The Hemingway blues

The living room at Finca La Vigia where Hemingway lived for 20 years. Photo by David Lansing.

Finca La Vigía, the villa in the hills above Havana bought by Ernest Hemingway in 1939, is not looking good. Five years ago, when we first visited, you could still visit the guest bungalow, next to the main house, where his sons used to stay during their summer vacations. Now, it is closed up and the old garage has been converted into ramshackle administrative space. The roof is in bad repair and the whole building lists as if it were slouching down the hill. Not good. The main house also looks worse than it did two years ago, despite the fact that we were told back then that Cuba was embarking on some major renovation projects that would return the villa to the way it looked when Hem and his fourth wife, Mary, hosted the likes of Ava Gardner, Gary Cooper, and Errol Flynn. Instead we arrived to find rooms that were closed (damaged from sun, wind, and rain they are awaiting “restoration,” we were told) and construction projects that looked halted.

Papa and a young reporter in the living room at Finca La Vigia.

There is also a lot more panhandling going on by the women that guard the rooms and the house. First you pay a few bucks to get in, then $5 for a “photography permit,” and another $5 if you want to video, but that’s just the start of it. If you walk up to the front door and try to take a photo of the living room, you will be told that you can’t reach the camera into the house, but the guard will be happy to take a photo for you—for $5. And it’s the same in every room you look at. They’ll take photos for you in his bedroom and in the little room at the top of the tower building where they’ve set up a desk with an old Remington typewriter on it (despite the fact that Hemingway never wrote in the tower, which was used basically as a storage unit for his guns and fishing equipment).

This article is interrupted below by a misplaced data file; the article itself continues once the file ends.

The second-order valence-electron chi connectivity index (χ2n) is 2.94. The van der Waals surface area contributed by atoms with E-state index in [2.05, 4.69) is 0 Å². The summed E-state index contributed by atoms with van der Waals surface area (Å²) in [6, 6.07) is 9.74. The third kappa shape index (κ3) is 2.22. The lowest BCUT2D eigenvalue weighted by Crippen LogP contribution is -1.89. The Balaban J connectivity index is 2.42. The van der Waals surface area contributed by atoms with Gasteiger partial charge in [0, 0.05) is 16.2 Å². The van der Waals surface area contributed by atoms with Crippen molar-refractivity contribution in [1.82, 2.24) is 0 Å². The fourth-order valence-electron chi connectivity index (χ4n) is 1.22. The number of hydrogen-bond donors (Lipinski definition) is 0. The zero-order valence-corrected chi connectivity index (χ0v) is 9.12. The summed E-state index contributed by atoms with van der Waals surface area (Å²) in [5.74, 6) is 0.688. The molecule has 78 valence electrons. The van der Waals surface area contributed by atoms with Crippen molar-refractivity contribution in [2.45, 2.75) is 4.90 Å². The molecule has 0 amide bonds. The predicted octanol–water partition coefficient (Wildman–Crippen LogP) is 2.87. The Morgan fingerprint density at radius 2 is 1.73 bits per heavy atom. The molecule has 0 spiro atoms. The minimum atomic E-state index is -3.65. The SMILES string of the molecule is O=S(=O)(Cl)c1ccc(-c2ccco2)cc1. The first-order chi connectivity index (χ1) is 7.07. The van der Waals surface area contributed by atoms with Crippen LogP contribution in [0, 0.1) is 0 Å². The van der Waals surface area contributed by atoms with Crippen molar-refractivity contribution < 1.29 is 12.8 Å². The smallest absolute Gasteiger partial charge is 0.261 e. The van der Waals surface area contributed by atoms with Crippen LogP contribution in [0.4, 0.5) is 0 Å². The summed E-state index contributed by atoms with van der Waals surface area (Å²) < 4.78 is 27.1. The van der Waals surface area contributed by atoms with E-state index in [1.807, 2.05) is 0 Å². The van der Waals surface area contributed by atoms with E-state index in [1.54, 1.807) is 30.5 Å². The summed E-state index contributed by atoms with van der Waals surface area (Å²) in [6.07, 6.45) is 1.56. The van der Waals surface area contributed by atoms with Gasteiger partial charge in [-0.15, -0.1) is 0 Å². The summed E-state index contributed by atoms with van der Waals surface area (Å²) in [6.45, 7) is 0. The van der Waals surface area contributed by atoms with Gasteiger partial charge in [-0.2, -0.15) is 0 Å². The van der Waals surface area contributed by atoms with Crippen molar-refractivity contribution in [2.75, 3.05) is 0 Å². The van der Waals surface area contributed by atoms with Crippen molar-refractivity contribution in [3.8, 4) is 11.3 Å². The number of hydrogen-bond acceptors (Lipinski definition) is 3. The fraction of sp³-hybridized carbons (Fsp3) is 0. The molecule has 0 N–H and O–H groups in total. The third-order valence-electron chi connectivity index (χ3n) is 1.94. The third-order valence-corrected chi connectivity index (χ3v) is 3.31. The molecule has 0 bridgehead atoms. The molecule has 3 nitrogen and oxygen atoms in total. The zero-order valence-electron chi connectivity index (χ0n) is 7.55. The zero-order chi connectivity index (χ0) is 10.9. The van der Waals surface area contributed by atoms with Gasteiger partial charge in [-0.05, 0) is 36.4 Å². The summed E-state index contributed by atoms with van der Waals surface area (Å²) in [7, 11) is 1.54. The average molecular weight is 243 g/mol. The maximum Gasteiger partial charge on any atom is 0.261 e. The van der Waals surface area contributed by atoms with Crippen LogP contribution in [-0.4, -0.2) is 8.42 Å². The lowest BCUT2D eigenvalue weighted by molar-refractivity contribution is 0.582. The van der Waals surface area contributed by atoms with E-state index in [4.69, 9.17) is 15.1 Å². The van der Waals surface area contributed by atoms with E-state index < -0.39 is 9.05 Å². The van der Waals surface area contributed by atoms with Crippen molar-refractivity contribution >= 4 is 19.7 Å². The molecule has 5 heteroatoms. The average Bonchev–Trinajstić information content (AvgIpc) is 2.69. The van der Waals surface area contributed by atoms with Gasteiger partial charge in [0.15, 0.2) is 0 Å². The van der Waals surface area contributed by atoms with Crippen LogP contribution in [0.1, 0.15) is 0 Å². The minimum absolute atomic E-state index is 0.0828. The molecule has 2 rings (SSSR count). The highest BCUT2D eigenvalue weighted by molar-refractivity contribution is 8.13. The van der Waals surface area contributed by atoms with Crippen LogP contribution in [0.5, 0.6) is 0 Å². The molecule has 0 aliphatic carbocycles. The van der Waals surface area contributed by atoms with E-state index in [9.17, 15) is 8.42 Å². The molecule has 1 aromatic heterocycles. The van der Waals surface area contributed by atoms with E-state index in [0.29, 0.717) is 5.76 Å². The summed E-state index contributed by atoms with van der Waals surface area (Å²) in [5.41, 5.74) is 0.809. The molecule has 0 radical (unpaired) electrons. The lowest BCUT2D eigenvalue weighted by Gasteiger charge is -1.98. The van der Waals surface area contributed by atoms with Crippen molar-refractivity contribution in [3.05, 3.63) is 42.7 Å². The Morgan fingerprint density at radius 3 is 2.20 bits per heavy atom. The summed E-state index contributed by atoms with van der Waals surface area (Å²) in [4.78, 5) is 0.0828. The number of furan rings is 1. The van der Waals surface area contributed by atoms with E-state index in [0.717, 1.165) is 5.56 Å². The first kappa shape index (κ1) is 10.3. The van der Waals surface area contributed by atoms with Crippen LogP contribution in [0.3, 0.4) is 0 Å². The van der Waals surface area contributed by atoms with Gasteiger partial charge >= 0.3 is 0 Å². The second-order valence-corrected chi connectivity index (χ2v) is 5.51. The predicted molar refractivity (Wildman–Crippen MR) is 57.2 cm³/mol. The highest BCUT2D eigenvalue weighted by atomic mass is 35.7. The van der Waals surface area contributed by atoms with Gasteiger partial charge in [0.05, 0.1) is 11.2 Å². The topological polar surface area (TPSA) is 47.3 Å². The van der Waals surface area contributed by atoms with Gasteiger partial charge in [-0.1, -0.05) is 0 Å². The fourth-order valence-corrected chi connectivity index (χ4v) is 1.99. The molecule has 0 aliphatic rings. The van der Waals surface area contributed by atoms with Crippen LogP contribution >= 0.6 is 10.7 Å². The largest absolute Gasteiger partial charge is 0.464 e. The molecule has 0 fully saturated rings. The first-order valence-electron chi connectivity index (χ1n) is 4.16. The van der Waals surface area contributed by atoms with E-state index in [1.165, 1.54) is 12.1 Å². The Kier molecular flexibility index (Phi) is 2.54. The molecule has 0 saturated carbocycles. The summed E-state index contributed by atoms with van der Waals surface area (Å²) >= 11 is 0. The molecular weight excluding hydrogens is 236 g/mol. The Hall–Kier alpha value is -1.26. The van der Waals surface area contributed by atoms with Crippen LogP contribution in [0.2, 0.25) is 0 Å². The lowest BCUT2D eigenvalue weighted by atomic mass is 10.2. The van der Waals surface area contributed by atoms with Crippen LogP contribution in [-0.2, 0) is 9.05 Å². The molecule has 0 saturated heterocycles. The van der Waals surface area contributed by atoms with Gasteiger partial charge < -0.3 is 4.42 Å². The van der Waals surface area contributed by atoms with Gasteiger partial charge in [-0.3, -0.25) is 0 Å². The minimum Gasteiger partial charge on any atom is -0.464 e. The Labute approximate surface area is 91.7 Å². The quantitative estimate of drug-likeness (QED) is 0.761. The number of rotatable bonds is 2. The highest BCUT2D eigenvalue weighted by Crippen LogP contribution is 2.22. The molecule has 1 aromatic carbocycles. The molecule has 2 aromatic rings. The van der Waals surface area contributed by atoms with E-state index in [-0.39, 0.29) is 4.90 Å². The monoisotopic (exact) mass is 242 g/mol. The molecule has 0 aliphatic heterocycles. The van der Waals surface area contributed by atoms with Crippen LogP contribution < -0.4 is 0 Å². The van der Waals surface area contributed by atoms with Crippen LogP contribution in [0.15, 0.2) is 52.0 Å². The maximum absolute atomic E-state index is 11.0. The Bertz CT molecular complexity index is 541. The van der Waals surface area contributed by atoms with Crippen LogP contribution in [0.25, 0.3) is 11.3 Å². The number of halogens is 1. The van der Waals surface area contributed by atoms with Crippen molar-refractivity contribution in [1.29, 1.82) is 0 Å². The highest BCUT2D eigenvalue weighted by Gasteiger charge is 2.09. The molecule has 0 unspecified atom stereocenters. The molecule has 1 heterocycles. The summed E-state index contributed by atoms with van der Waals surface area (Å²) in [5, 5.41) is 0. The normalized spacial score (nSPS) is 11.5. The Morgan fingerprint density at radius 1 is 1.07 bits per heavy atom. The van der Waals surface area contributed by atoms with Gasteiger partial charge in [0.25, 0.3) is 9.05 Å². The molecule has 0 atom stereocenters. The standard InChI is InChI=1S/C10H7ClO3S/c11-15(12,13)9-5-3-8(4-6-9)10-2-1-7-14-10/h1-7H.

The swimming pool, where Ava Gardner used to swim nude, is in very bad shape, despite the fact that we were told five years ago that it was going to be renovated, the decks replaced, the old arbor repaired. Soon, the overgrown tropical vegetation will reclaim it.

It’s hard to determine who’s at fault here. Obviously Castro’s government doesn’t have the money to pour into a museum dedicated to an American writer, despite the fact that it’s a good draw for tourism. It seemed a couple of years ago that things were going to loosen up a little more between Cuban demands and American offers of aid to rescue the museum, but now, for whatever reason, that seems unlikely. The Cubans we spoke with blame it on American restrictions; America blames it on the Castro brothers who have tried to use offers of cultural aid to demand other financial supports. Who knows what the truth is. But the fact of the matter is that Finca La Vigía is not looking good these days and it’s unlikely that anything good is going to happen to it anytime soon. Such a pity.

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